[/quote]

Hi again, guess that was an awkward sounding sentence wasn't it? Don't know where I was going there but must have thought you were at the basics... sounds like you have been giving it a great deal of thought. Didn't mean to sound like you wouldn't know your skill areas, etc. Sorry if I left you with the wrong impression. No, of course not, God wouldn't call us to something we were not suited for or would not enjoy doing. I think I was thinking along the lines of how my calling morphed from my first thoughts. Actually I thought I would be looking at my usual type of service and interests and found that the call expanded me into areas that were new and slightly different. I'm nearly 60 and have gently been called to different areas over a lifetime.
Anyway, my input may not apply at all to your situation, I was just passing by. Please accept my sincere best wishes and prayers for your vocation! :)
Blessings!


#7

So, Dominicans and Fransicians as well as the Benidictines. Funnily enough these were my top 3 choices before I started asking around, so Im sure my calling lies in one of these 3.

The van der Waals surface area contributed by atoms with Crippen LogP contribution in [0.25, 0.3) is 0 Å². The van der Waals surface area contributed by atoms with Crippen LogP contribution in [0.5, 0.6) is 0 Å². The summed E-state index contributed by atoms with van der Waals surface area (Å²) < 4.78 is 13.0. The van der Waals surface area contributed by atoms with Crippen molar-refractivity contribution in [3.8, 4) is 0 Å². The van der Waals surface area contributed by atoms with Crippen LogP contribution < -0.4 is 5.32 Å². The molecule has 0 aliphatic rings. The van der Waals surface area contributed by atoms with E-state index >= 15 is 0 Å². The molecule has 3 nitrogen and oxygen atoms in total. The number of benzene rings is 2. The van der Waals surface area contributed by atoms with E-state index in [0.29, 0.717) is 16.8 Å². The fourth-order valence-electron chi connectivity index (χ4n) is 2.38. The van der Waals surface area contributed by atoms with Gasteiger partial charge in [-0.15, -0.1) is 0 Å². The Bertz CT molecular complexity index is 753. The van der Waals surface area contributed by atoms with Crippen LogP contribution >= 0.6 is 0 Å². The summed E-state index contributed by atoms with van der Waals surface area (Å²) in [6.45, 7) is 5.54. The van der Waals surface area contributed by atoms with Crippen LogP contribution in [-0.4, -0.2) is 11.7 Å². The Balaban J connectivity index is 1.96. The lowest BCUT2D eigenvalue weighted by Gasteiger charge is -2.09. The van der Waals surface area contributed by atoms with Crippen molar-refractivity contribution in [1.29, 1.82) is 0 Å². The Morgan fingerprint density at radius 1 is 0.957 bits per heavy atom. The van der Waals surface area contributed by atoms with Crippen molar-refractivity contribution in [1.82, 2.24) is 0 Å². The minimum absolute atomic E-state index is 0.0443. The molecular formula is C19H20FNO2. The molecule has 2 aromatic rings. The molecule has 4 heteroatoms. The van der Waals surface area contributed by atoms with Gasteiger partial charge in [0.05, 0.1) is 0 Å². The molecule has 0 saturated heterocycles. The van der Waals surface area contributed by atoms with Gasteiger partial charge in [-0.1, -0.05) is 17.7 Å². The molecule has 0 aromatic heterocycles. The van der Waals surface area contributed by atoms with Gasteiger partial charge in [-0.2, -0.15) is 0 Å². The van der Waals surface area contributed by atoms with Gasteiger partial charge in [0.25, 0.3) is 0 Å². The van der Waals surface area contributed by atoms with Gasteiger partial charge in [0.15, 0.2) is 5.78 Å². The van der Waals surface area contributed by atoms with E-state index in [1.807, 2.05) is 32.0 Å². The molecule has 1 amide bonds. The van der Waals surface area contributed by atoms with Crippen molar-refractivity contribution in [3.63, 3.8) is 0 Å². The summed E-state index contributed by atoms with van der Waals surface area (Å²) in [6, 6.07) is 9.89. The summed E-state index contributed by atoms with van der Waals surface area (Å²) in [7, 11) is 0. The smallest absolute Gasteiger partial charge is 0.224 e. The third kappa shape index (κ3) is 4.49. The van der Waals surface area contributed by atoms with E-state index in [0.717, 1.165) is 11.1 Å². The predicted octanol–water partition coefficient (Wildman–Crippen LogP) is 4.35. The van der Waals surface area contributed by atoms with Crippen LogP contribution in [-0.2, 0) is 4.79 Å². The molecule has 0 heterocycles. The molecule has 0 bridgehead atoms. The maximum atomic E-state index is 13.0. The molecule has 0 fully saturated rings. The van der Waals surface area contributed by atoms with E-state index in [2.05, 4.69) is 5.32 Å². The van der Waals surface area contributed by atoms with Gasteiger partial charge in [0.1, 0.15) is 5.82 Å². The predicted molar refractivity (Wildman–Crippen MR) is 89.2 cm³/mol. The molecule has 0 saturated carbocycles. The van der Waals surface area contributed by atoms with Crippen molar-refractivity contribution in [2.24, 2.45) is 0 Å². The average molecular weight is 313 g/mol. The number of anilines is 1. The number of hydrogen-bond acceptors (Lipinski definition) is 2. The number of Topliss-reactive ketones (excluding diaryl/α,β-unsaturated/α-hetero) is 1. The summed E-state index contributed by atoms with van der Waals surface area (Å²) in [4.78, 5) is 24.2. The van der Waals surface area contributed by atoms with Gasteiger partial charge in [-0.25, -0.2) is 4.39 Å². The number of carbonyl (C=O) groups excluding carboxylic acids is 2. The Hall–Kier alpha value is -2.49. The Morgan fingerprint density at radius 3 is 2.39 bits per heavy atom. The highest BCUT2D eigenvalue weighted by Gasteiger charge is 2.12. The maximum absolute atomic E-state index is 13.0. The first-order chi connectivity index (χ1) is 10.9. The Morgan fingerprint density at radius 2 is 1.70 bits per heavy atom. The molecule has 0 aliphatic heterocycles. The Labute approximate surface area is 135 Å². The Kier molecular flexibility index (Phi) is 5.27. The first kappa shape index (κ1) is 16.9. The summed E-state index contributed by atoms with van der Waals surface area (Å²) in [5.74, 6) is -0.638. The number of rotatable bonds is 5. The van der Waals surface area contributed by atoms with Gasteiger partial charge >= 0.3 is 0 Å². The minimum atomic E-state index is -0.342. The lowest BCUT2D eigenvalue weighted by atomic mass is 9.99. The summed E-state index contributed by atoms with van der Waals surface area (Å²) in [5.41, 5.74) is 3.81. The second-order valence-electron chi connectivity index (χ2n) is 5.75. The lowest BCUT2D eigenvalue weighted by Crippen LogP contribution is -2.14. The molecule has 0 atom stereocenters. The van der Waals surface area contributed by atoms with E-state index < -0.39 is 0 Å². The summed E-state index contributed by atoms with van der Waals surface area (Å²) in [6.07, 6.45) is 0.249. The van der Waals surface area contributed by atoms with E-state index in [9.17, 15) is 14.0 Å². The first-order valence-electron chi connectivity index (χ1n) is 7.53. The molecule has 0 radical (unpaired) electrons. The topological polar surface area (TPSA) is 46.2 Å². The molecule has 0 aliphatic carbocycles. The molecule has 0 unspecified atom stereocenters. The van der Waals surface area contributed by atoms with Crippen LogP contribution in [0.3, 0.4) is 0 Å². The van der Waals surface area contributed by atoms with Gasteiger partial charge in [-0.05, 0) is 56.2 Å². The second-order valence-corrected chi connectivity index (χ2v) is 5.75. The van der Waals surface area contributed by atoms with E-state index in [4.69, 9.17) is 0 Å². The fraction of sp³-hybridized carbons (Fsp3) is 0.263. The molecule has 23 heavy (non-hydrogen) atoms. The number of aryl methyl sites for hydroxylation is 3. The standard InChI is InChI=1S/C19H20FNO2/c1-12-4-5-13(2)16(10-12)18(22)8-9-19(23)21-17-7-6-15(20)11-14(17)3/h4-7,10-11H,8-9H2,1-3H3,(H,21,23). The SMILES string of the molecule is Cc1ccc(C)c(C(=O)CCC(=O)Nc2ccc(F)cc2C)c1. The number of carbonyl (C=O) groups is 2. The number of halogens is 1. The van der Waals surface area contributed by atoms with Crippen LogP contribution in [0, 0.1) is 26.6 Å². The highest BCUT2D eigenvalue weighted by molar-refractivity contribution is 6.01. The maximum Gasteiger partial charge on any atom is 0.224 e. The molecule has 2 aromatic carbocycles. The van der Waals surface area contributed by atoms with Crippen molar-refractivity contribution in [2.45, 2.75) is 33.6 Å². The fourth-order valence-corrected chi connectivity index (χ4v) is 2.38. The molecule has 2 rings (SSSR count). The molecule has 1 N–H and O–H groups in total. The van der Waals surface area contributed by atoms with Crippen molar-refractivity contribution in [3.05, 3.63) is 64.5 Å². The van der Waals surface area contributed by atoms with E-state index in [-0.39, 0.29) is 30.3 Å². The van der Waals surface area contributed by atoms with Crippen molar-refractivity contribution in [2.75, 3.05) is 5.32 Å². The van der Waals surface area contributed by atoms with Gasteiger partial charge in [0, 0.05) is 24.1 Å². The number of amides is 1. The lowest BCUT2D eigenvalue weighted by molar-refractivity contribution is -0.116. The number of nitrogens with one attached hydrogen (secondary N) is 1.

The only problem is that within each order there is a dozen suborders who follow the same rule but are under different leadership. :shrug:

EDIT: Augustinians are also up there in my list as well. Ill do some searches in my local area to see where I might find one of these orders.


#8

Just going by what you described and trying to match it to communities I know of, Norbertines and Dominicans seem like good fits for what you're describing.

The Norbertines are canons regular, which is sort of an intermediate between mendicant and monastic. They are a priestly order, but they sing the office in choir and otherwise live more like monks than mendicants do. Because liturgy is important to them they also have a good reputation for liturgical studies. Their abbeys that I have been to are all in Europe, but are pretty large. (Their abbey at Mondaye is absolutely beautiful--their website is in French but the pictures at the top give a feel for the community: mondaye.com/).

There are also Augustinian canons regular but I have never been to one of their communities so I can't say much about them.

The Dominicans are one of the premier intellectual orders: teaching, preaching, and evangelising are what they are all about. But they also have a strong community element, and their priories tend to be fairly large--although when you join a mendicant order, you are joining the order, not a particular house, so you may move around over the course of your career.


#9

[quote="Terraius, post:1, topic:251808"]